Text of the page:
In the previous post, we configured a Virtual Network in Azure. Now we need to configure its connectivity to our on-prem.
We will start by creating a Gateway. Logged into our Azure subscription, navigate to the Networks space that should show the Azure Virtual Network we created in the previous post.
Click on the Virtual Network, and click on the Dashboard link. You should see that the Virtual Network is ready, but it is waiting for a Gateway.
At the bottom of the page, click on the Create Gateway button, and choose the applicable option (either Static or Dynamic). In my lab example, I am using Dynamic Gateway.
You will be prompted to confirm that you want to create a Gateway for this Virtual Network.
Even though Microsoft says that it may take up to 15 minutes for the gateway to be created, in my experience, it actually takes longer than that.
After the gateway is created, we need 3 pieces of information to connect the Azure Virtual Network to the on-prem lab network.
First, we need the newly created Gateway IP Address. This is accessible via the Dashboard view of the Virtual Network.
Second, we need the Shared Key for the network (if you are configuring a physical network/VPN device). On the same Dashboard screen, at the bottom of the page, click on the Manage Key button.
Copy the Managed Shared Key. Refer to the following to Configure The VPN Device.
Third, we need to configure the on-prem VPN device. Depending on what type of VPN device you have, the configuration script provided will be different. In my lab example, as was mentioned in the previous post, I’m using a Virtual Machine that is running the Routing and Remote Access Service (RRAS) service.
So, click on the Download Device VPN Script link.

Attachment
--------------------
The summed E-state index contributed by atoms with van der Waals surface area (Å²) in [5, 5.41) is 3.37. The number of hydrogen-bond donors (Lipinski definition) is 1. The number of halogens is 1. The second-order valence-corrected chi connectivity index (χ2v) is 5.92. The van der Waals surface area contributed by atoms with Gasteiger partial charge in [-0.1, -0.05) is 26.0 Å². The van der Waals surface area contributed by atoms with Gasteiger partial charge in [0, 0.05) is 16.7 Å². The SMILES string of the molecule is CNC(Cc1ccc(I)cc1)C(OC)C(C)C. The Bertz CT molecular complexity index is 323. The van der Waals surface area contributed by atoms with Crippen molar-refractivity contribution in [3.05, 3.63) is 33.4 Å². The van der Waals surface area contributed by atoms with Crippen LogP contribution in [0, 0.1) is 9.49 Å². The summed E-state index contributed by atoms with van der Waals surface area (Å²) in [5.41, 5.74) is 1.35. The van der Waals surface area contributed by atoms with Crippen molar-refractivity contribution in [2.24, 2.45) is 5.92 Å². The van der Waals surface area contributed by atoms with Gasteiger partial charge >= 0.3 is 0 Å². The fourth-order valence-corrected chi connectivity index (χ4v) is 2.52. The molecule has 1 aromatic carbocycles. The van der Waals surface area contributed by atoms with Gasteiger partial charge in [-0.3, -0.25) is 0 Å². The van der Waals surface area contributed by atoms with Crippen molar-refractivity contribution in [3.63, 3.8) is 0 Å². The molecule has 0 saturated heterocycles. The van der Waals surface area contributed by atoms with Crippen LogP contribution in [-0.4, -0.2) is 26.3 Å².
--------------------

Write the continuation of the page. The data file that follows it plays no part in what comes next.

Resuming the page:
In the dialog, choose the applicable selections. In my lab example, I’m using RRAS running on Windows Server 2012 R2.
If you take a look at the .CFG file, in this lab example, you will notice that it will contain the Azure Gateway IP address, the Azure Virtual Network IP subnet, and the Shared Secret (which is the Managed Shared Key).
In my lab example, I copied the .CFG file to my RRAS virtual machine. Then I changed the file extension from .CFG to .PS1 (aka PowerShell). This way I can run the script on the RRAS server, which will configure the connection from on-prem to Azure.
After the script runs, you will have to reboot the RRAS server. Back in Azure, you will also have to click the “Connect” to enable the Azure connection to the on-prem VPN.
Test Site-to-Site VPN Connectivity
Now that we have the site-to-site VPN configured and communicating, we can create a Virtual Machine in order to test/confirm connectivity.
Note: When you create the VM, remember to set the Virtual Network to the Azure Virtual Network that you created for this VPN.
Once the Virtual Machine is created, login and attempt to PING an IP address from your on-prem environment. In my lab example, my internal lab network is using the 192.168.1.0/24 subnet.
Notice that I am testing connectivity via PINGing against an IP address and not against a server name. This is because we don’t yet have a DNS server configured for the Azure virtual network, nor do we have an Active Directory Domain Controller installed in Azure yet (this will be detailed in a different post).
If you look at Azure Virtual Network, you will now see the Virtual Machine listed.
So that covers my experience in setting up and configuring Azure Site-to-Site VPN into my home lab. Now that we have this connectivity available, we can explore other Azure services. Stay tuned for more Azure articles.
If anyone has any requests, please feel free to contact me (via the About Me page).
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